Elvis Mitchell: Which is my favorite moment because that really just shows how there's a certainly a k legal strategy with them for the Mangrove Nine. It becomes an emotional strategy, which is Darcus saying “you have to let me speak.” By showing the spillover from the personal lives into the courtroom, which is something we don't see often in these kinds of movies. There's always this weird separation where people walk into the courtroom and that's it. By taking the time to show us that that overlap, that overflow, that they are not just people on trial, they're not just defendants, they're people bringing their own histories and their own world into that courtroom. I thought that was the most incredible thing. One thing that struck that I need to ask you about – Did I see a picture of Jean-Jacques Dessalines?

Steve McQueen: Yes. 

Elvis Mitchell: I thought I did. Tell me about that. It's a really interesting choice to make because he's a freedom fighter. Let's not talk about. That’s okay. I just want to make sure I saw what I thought I saw and wasn't hallucinating there. Again, that idea of taking the space that is yours. In seeing the movie, the effect is about wherever these people go is home to them. Because if you're a nation of immigrants, you have to make a place that may be inhospitable, hospitable for yourself. And that becomes a courtroom too at the end, doesn't it?

Steve McQueen: Yes, you’re absolutely right. It goes back to that point where I said, “Okay, this is what we got. We make it ours.” And you know, again, it's the power of the world. You think your struggle is more than mine? Let's see. For me, I left my family. I left my people behind to come all the way here. And how I got here anyway, in the first place. So, again, it's never a level playing pitch and we know that. But at the same time, you know, we always aim to win. We don't have a choice. And I think because of how far some people have come, it's how much they're willing to risk. And when people see that, then, you know, it is what it is.

Elvis Mitchell: I don't know, because it's more than what it is. I'm sorry, I have to disagree with you there. Because you, as an artist, as a filmmaker, have an emotional understanding of what territory is both emotional and literal. And so often in your work, people are fighting for a piece of space around them in physical space or emotional space. That's the other thing that comes to mind too. This ownership expands to the idea of “how do I own this place around us?” To me, it really kind of epitomizes the moment where Frank has to decide what he's going to be. The system is trying to tear him apart from his ad hoc family. What's he going to do? And that's the real suspense, for me. Not the outcome, because I knew what the verdict was, but that moment. I feel like that was a conscious thing for you to do, wasn't it? To make it about that rather than the actual decision?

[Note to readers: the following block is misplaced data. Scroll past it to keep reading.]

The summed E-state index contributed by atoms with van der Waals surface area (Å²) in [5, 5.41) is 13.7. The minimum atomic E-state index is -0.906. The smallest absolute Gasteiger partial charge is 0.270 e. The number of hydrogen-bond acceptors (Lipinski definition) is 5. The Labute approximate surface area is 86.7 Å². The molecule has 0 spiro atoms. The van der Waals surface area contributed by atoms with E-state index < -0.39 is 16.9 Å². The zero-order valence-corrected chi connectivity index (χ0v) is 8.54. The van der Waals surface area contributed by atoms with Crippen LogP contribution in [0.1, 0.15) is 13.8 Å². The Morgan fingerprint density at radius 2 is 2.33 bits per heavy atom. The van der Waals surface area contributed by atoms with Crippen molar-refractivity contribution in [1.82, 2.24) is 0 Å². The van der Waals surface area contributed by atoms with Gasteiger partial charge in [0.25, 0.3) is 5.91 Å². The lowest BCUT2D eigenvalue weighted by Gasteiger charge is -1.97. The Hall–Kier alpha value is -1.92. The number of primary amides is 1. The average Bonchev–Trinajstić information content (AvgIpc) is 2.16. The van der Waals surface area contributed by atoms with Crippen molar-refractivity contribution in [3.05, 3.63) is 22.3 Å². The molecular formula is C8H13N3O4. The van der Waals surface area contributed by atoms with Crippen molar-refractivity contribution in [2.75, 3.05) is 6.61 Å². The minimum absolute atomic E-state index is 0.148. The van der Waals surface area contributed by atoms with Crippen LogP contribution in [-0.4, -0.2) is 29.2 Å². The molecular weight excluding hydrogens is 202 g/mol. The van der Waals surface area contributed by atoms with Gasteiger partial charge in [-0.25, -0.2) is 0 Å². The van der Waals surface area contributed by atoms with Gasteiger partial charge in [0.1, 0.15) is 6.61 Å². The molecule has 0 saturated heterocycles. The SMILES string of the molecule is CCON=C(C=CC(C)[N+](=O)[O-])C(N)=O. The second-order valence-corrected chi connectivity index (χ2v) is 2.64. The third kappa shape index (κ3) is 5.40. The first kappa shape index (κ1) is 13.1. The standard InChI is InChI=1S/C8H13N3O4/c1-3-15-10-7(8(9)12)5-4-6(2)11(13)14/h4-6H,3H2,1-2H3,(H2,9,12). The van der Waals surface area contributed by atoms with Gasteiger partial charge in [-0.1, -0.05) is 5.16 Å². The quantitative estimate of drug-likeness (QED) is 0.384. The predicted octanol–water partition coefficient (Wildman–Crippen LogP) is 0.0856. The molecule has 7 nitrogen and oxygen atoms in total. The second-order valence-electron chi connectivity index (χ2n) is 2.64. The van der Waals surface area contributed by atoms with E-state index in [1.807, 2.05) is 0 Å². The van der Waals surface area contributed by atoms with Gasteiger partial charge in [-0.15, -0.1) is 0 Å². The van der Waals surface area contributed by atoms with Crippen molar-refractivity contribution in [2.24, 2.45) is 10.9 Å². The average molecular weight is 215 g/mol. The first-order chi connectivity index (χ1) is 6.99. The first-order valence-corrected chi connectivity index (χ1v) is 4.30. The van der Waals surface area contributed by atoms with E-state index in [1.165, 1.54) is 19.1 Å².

Steve McQueen: That is the premise in some way. Because Frank is this ordinary guy that becomes extraordinary. He’s unaware of how much influence he has in the community. And all of a sudden, he's been told what he knows, to some extent, but he's not an intellectual.

Elvis Mitchell: He’s not an activist.

Steve McQueen: He was a facilitator. He wants people, his people, to come into the café and enjoy themselves, a home away from home. And then people come and talk, whatever. He loves it. But all of a sudden, he has to decide where he wants to go. He can live a nice life and have his cafe and whatnot. And as his lawyers said, these agitators came in and took over your cafe, you must be guilty. And the temptation of that was strong because I remember that story was told to me firsthand by Altheia Jones-LeCointe. All the stuff with the baby and all that speech, nothing was ever written down. She told me firsthand what happened. And she overheard those guys talking. And that's the scene. That's why I wrote the scene in that way. So, you know, it was real and she had an unborn child. And for me, that was, you know, the future. If I could say anything of science fiction movies, they tell us where we are, how far we've come, and where we need to go. So basically, I'm interested in where we need to go. If this is where we are right now. This is how far it took us this long to get here. It also tells us how far we have to go. Yeah, so that's, that's what it is. People go either way. We know people who go the other way. We won't say names. I would love to say names, but I will never say names. People who say, “Okay, you know what? Fuck it. Let's just go. What have you got to lose? We’re all going to die anyway. Let's be frank. So what do you got to lose after a while? How much money can you make? How many pairs of shoes can you wear? How many cars can you drive? How many houses can you live in?” So, you know, whatever.

Elvis Mitchell: No better time to ask that question then now. But I think you're talking about this and all these things that I was alluding to and talking about the mad things that you do.

Steve McQueen: I have a large trainer collection. Sorry.

Elvis Mitchell: Oh, you do? I wouldn’t know that about you.

Steve McQueen: The signs of a poor upbringing.

Elvis Mitchell: And that's probably a great place to end. Otherwise, we'll be here for the rest of the day.

Steve McQueen: Okay. I’ll shut up now.

Elvis Mitchell: No, please no. I'm only saying this because we're out of time. Otherwise, we'll be here for the rest of the day. Let me say I miss you. It's been too long. And let me thank my friend Steve McQueen for his time and for his movie “Mangrove” and thank you all for watching KCRW’s Behind the Screens. We'll see you next time.